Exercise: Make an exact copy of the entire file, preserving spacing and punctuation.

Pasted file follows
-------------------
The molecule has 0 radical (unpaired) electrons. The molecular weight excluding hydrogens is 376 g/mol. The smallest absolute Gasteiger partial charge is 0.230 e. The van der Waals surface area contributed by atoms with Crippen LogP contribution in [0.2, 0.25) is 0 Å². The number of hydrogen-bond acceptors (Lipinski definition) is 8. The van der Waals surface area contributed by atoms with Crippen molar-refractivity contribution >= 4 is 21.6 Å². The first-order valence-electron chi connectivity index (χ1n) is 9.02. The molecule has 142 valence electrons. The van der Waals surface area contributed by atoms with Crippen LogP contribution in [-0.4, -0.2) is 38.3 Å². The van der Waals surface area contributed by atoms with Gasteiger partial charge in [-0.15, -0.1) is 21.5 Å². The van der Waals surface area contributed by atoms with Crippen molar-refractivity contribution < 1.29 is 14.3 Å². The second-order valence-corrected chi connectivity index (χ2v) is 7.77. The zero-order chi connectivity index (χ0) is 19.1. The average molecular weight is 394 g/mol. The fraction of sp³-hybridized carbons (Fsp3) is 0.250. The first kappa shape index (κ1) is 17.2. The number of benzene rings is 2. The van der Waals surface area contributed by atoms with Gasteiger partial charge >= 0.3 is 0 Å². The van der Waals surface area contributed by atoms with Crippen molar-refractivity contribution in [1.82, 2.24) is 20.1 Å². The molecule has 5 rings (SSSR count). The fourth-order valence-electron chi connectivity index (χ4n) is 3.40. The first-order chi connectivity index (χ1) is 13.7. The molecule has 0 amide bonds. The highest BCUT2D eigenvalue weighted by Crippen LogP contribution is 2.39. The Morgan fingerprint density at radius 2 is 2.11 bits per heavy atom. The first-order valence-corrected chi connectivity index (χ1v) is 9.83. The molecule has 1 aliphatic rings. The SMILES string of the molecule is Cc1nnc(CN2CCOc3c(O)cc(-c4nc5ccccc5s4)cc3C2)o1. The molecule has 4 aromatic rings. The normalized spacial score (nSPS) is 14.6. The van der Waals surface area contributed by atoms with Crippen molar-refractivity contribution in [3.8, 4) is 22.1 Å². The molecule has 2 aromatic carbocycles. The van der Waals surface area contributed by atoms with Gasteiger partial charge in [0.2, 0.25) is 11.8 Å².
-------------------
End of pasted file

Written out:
The molecule has 0 radical (unpaired) electrons. The molecular weight excluding hydrogens is 376 g/mol. The smallest absolute Gasteiger partial charge is 0.230 e. The van der Waals surface area contributed by atoms with Crippen LogP contribution in [0.2, 0.25) is 0 Å². The number of hydrogen-bond acceptors (Lipinski definition) is 8. The van der Waals surface area contributed by atoms with Crippen molar-refractivity contribution >= 4 is 21.6 Å². The first-order valence-electron chi connectivity index (χ1n) is 9.02. The molecule has 142 valence electrons. The van der Waals surface area contributed by atoms with Crippen LogP contribution in [-0.4, -0.2) is 38.3 Å². The van der Waals surface area contributed by atoms with Gasteiger partial charge in [-0.15, -0.1) is 21.5 Å². The van der Waals surface area contributed by atoms with Crippen molar-refractivity contribution < 1.29 is 14.3 Å². The second-order valence-corrected chi connectivity index (χ2v) is 7.77. The zero-order chi connectivity index (χ0) is 19.1. The average molecular weight is 394 g/mol. The fraction of sp³-hybridized carbons (Fsp3) is 0.250. The first kappa shape index (κ1) is 17.2. The number of benzene rings is 2. The van der Waals surface area contributed by atoms with Gasteiger partial charge >= 0.3 is 0 Å². The van der Waals surface area contributed by atoms with Crippen molar-refractivity contribution in [1.82, 2.24) is 20.1 Å². The molecule has 5 rings (SSSR count). The fourth-order valence-electron chi connectivity index (χ4n) is 3.40. The first-order chi connectivity index (χ1) is 13.7. The molecule has 0 amide bonds. The highest BCUT2D eigenvalue weighted by Crippen LogP contribution is 2.39. The Morgan fingerprint density at radius 2 is 2.11 bits per heavy atom. The first-order valence-corrected chi connectivity index (χ1v) is 9.83. The molecule has 1 aliphatic rings. The SMILES string of the molecule is Cc1nnc(CN2CCOc3c(O)cc(-c4nc5ccccc5s4)cc3C2)o1. The molecule has 4 aromatic rings. The normalized spacial score (nSPS) is 14.6. The van der Waals surface area contributed by atoms with Crippen molar-refractivity contribution in [3.8, 4) is 22.1 Å². The molecule has 2 aromatic carbocycles. The van der Waals surface area contributed by atoms with Gasteiger partial charge in [0.2, 0.25) is 11.8 Å².